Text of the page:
The average person’s ability to access data and communicate electronically is proliferating exponentially. Consumer adoption of digitally networked services has transformed the culture of many industries—often in ways unimaginable barely a decade ago.
Consider these examples of rapid consumer adoption of web-based technologies:
A key ingredient to the successes cited above is a fresh openness toward consumer access to, and contribution of, information. By contrast, the health care industry is moving more slowly toward providing consumers with online access to data and services, as evidenced by a still-modest distribution of electronic personal health records (PHRs) with significant bi-directional capabilities.
PHRs encompass a wide variety of applications that enable people to collect, view, manage, or share copies of their health information or transactions electronically. Although there are many variants, PHRs are based on the fundamental concept of facilitating an individual's access to and creation of personal health information in a usable computer application that the individual (or a designee) controls. We do not envision PHRs as a substitute for the professional and legal obligation for recordkeeping by health care professionals and entities. However, they do portend a beneficial trend toward greater engagement of consumers in their own health and health care. (See Appendix A for a more detailed discussion of PHR platforms, data suppliers, data integrations, business models, and target audiences.)
A Markle Foundation survey indicates low consumer awareness about PHRs; many people simply have not been exposed to or even thought about the technology. When presented with the concept, however, consumers indicate a high level of receptiveness to the types of services a PHR might provide.4 Sixty percent of Americans favor the creation of secure, online PHR systems that would support their ability to view and refill prescriptions, get lab results over the Internet, check for mistakes in their medical records, and communicate with clinicians via secure e-mail.5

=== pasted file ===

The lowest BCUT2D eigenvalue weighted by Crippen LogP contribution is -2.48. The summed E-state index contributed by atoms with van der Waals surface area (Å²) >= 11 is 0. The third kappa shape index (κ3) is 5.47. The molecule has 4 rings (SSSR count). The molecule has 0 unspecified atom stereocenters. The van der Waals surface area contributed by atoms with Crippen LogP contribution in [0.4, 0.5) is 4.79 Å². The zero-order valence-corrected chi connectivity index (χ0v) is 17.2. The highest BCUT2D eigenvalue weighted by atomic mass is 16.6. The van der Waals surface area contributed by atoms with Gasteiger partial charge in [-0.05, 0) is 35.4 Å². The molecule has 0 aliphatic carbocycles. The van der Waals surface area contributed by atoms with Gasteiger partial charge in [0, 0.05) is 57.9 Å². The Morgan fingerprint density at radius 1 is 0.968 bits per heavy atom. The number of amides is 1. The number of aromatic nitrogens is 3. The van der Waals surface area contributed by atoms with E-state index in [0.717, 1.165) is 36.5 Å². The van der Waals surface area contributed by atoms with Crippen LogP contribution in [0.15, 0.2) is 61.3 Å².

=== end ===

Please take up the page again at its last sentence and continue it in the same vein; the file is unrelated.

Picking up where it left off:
Over the past few years, more than 100 PHRs and related technologies have proliferated in the United States and abroad. Despite the increasing availability of these technologies, only a small proportion of the population uses PHRs.6 Indeed, some observers express concern that PHRs will fail to ever catch on with the general public.7
The low penetration of PHRs to date raises the question: Can PHRs be designed to contribute substantially to transforming health care in the way that other innovations have remodeled their sectors? This paper does not attempt a comprehensive analysis of such successful innovations in sectors other than health care, but we observe that they share a few basic traits:
1. They are highly useful. All of the examples cited above provide rapid utility and convenience by taking available digital data, making it digestible, and providing immediate value to consumers.
2. They are easy to use. Web applications that have diffused broadly typically deliver not only high utility, but also a simple user interface that does not limit or burden the consumer.8
3. They are free or inexpensive. Whether supported through advertisements or not-for-profit foundations, dramatic-growth applications generally collect small or no fees from consumers.
These observations relate to the applications themselves and their business models. They are each clearly essential and deserve further evaluation. Our focus with this paper, however, is on a fourth characteristic of web-based technologies that have transformed culture in other sectors: